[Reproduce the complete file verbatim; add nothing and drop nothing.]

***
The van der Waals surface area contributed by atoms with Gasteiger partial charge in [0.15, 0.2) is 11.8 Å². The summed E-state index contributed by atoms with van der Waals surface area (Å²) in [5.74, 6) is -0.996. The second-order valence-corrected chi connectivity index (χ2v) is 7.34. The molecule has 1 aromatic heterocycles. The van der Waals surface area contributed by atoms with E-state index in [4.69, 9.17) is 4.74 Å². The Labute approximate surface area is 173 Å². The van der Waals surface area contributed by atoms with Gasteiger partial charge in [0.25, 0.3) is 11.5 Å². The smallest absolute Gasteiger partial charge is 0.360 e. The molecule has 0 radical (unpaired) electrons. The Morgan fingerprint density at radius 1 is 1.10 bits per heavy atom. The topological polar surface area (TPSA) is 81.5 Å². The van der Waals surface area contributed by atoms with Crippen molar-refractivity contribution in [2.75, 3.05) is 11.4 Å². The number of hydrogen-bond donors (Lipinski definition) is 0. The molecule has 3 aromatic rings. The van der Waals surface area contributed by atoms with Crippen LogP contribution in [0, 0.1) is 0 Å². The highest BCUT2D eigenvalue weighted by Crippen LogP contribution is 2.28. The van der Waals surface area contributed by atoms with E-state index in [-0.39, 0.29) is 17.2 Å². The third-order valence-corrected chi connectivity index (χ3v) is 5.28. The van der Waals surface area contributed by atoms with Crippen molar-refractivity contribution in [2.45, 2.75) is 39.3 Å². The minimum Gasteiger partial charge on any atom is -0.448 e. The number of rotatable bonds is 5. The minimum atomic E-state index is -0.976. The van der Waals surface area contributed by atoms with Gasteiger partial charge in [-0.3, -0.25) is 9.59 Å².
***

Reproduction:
The van der Waals surface area contributed by atoms with Gasteiger partial charge in [0.15, 0.2) is 11.8 Å². The summed E-state index contributed by atoms with van der Waals surface area (Å²) in [5.74, 6) is -0.996. The second-order valence-corrected chi connectivity index (χ2v) is 7.34. The molecule has 1 aromatic heterocycles. The van der Waals surface area contributed by atoms with E-state index in [4.69, 9.17) is 4.74 Å². The Labute approximate surface area is 173 Å². The van der Waals surface area contributed by atoms with Gasteiger partial charge in [0.25, 0.3) is 11.5 Å². The smallest absolute Gasteiger partial charge is 0.360 e. The molecule has 0 radical (unpaired) electrons. The Morgan fingerprint density at radius 1 is 1.10 bits per heavy atom. The topological polar surface area (TPSA) is 81.5 Å². The van der Waals surface area contributed by atoms with Crippen molar-refractivity contribution in [2.75, 3.05) is 11.4 Å². The number of hydrogen-bond donors (Lipinski definition) is 0. The molecule has 3 aromatic rings. The van der Waals surface area contributed by atoms with Crippen LogP contribution in [0, 0.1) is 0 Å². The highest BCUT2D eigenvalue weighted by Crippen LogP contribution is 2.28. The van der Waals surface area contributed by atoms with E-state index in [-0.39, 0.29) is 17.2 Å². The third-order valence-corrected chi connectivity index (χ3v) is 5.28. The van der Waals surface area contributed by atoms with Crippen molar-refractivity contribution in [2.45, 2.75) is 39.3 Å². The minimum Gasteiger partial charge on any atom is -0.448 e. The number of rotatable bonds is 5. The minimum atomic E-state index is -0.976. The van der Waals surface area contributed by atoms with Gasteiger partial charge in [-0.3, -0.25) is 9.59 Å².